Despite its seeming remoteness from this familiar wrangle, the independent sector might provide a modest contribution to resolving the fiscal impasse. In the 2011 edition of his authoritative work on tax-exempt, nonprofit organizations, Bruce Hopkins asserts that rules for granting tax exemptions “are a hodgepodge of statutory law that has evolved over nearly 100 years.” Nevertheless, he identifies several “rationales” for granting tax-exempt status, one of which may be relevant and useful for easing the U.S. fiscal predicament: namely, the specific rationale for NPOs that relates to their ability to “serve as an alternative to the governmental sector as a means for addressing society’s problems.”
I suggest we retain tax exemption for only that portion of the two million NPOs that directly “serves as an alternative to the governmental sector,” and can demonstrate that existing budgets of specific government agencies and programs will be reduced as a consequence of the NPO’s activities. For all the remaining NPOs, a modest excise tax (for example, 10 percent) would be levied on their income.
The fraction of NPOs that would remain tax exempt is probably small. I conjecture that perhaps 15 percent might qualify while the remainder would not—the qualifiers comprising only those NPOs that compete with and can substitute for government provision of services (for example, preschool and K-12 education, or R&D services). The revenue enhancement that might be expected from the levy on the no-longer-tax-exempt NPOs would be about $140 billion annually—a modest but significant reduction in the overall fiscal imbalance.
In this scenario, donors’ contributions to charitable organizations would remain tax-exempt for donors, although as income to the recipient NPOs, the contributions would be subject to the excise tax.
The multifaceted activities of the NPOs subject to the excise tax would obviously be scaled back, although the effect would be minimal because donors would retain their deductibility. The rich diversity that NPOs contribute to America’s civil society would still flourish. To the extent that a quasi-market mechanism operates in the NPO sector, we can expect (or at least hope) that any reductions in donations and after-tax income would mainly affect the less effective NPOs. Moreover, the tax differentiation that retains an exemption for those NPOs specifically providing services that substitute for government outlays would have several worthwhile consequences: streamlining government, incentivizing NPOs to provide services that reduce government spending, and helping to ease the acute U.S. fiscal imbalance.
The short-term effects of taxing some NPOs would make a modest contribution to reducing this imbalance. Business taxes and personal income taxes would be unaffected. In the medium to longer term, the effects of differentiated taxation of NPOs would increase the scale and activity of those that compete with government and hence would tend to curtail its expansion. Although donations to the large majority of taxed NPOs would remain deductible from the donors’ taxable income, the lower after-tax income of the NPOs would tend to reduce only slightly their numbers and scale.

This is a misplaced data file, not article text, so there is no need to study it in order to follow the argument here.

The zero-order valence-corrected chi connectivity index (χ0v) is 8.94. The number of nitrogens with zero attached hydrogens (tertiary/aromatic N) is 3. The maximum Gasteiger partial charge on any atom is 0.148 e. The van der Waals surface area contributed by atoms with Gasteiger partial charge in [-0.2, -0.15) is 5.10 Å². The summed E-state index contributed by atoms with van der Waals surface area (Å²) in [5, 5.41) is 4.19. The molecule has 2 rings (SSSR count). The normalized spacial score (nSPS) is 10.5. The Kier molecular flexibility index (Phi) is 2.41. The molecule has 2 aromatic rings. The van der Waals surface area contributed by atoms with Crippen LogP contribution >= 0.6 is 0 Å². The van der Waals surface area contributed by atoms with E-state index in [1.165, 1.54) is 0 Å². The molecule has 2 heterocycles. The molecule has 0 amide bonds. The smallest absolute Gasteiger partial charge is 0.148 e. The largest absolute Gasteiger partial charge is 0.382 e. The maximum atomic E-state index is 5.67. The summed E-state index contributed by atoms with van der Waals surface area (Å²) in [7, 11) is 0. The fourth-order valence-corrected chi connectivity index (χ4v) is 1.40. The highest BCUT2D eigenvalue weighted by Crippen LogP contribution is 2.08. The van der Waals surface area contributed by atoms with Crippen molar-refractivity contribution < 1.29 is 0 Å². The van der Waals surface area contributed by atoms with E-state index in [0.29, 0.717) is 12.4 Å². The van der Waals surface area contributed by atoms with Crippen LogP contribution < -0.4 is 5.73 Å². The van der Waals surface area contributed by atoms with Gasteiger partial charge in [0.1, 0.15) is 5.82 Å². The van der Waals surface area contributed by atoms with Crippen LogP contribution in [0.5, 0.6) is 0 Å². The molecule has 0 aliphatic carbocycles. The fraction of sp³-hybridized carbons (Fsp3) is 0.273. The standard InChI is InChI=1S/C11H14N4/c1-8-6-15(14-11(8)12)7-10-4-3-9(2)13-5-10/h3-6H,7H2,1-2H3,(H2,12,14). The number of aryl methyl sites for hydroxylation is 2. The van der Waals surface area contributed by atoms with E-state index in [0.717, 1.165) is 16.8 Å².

It is also possible that the modest NPO contribution to reducing the overall fiscal imbalance could catalyze similarly modest contributions by reduced spending on entitlements and on defense. For example, Medicare spending might be modestly reduced by introducing scaled co-payments for all nonemergency care, and by nationwide, cross-state competition among insurers. Modest reductions in Social Security outlays might be accomplished by adopting an inflation index for cost-of-living allowances that takes account of quality improvements, and by prudently linking outpayments from the Social Security system to inpayments made to it. And reductions in defense spending might be realized by lowering some outlays for personnel and for O&M (Organization and Management), rather than outlays for procurement and for RDT&E (Research, Development, Test, and Evaluation). Summing these several sources of lower spending—each “modest” in size—along with the tax revenues from NPOs, can sufficiently reduce the overall fiscal imbalance so that a resumption of normal GDP growth rates would entirely eliminate the imbalance!
Notwithstanding these changes, America’s “civil society” would remain far-and-away the world’s most diverse, vigorous, and influential.
Charles Wolf Jr. holds the distinguished chair in international economics at the RAND Corporation, and is a senior research fellow at Stanford University’s Hoover Institution; both RAND and Hoover are nonprofit organizations.